• Alternative idea: If he can sense your dragon soul so easily, why doesn't Alduin track your escape from Helgen and attack you again before you reach Riverwood? Alduin was fresh from the tail end of the Merethic Era, where there were Dragonborn everywhere, and is suddenly in an era where Dragonborn only exist as legend - but all the omens are right for the appearance of the legendary Last Dragonborn who is supposed to defeat him forever. Obviously, Alduin doesn't want this to happen, so he goes about finding this Last Dragonborn before they become a threat. But who could this Last Dragonborn be? Obviously someone who uses the Voice, almost certainly a Nord, and most likely already evincing the draconic tendency to conquer and dominate. Ergo, someone like Ulfric Stormcloak. Why would he even consider that the real Dragonborn might be some random idiot who got caught crossing the border at the wrong time and may not even be a Nord? It's likely Alduin goes off to raise enough dragons to fight the whole Stormcloak army and doesn't realize his mistake until the PC kills off Mirmulnir and proves their status as a dragonborn.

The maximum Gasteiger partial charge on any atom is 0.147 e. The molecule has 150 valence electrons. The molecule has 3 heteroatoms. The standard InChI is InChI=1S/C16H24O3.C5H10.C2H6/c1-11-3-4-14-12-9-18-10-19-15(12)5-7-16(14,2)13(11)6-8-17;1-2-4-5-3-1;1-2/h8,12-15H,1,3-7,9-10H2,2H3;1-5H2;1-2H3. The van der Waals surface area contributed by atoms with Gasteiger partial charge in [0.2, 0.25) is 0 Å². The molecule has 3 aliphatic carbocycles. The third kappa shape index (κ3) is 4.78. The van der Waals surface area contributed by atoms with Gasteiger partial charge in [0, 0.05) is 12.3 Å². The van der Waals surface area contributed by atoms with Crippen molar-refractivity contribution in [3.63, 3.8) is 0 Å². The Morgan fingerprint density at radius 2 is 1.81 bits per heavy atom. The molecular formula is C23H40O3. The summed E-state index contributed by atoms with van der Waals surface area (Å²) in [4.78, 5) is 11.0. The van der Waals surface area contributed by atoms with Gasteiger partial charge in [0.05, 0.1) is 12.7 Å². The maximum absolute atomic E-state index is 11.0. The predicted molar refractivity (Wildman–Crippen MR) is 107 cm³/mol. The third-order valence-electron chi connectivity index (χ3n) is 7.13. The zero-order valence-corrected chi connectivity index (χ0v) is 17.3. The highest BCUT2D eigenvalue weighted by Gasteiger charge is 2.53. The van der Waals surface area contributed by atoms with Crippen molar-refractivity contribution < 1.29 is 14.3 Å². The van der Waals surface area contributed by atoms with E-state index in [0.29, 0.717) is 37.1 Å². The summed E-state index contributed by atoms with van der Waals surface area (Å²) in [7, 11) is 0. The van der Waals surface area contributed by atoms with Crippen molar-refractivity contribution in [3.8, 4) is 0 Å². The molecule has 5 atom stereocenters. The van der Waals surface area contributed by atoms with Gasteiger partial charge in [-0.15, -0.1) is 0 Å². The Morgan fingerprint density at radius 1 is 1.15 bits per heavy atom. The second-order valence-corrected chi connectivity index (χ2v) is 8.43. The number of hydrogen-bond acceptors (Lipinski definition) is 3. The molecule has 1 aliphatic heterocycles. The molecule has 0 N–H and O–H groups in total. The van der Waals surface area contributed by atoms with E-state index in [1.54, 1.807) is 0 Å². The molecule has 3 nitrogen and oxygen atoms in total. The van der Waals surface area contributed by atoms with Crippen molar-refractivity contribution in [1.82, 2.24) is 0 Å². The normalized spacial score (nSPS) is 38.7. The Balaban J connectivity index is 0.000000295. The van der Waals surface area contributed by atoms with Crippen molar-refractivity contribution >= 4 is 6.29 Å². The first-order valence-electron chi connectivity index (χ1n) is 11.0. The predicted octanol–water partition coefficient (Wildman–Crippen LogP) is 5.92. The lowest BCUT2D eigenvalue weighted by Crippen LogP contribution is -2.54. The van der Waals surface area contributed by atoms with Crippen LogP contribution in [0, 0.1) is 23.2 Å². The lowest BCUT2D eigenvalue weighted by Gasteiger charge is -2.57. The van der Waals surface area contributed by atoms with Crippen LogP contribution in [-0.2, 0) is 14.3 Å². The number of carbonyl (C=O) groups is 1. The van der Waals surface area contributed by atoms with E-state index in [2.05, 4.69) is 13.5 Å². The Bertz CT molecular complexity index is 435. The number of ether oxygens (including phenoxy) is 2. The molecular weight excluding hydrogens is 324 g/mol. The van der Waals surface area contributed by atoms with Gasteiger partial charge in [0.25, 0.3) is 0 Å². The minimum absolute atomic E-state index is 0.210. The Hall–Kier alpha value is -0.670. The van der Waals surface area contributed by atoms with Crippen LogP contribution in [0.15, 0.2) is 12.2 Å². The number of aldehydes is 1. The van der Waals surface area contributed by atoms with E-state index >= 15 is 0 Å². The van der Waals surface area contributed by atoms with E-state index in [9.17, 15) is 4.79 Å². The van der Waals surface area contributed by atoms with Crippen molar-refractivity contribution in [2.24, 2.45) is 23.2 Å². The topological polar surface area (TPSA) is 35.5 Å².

• There's a theory that Alduin was cursed by Talos with a desire to rule so strong that it is preventing his natural purpose of eating the current Kalpa to start the next one. Some believe this to mean that he knew the Dragonborn was in Helgen, but he didn't go all-out and instead tested and tempered the Dragonborn into a powerful being capable of killing him, freeing him of the curse and allowing Alduin to fulfill his purpose and destroy this Kalpa. The Dragonborn may have unintentionally caused the destruction of this version of reality, and Alduin orchestrated it starting with his attack on Helgen.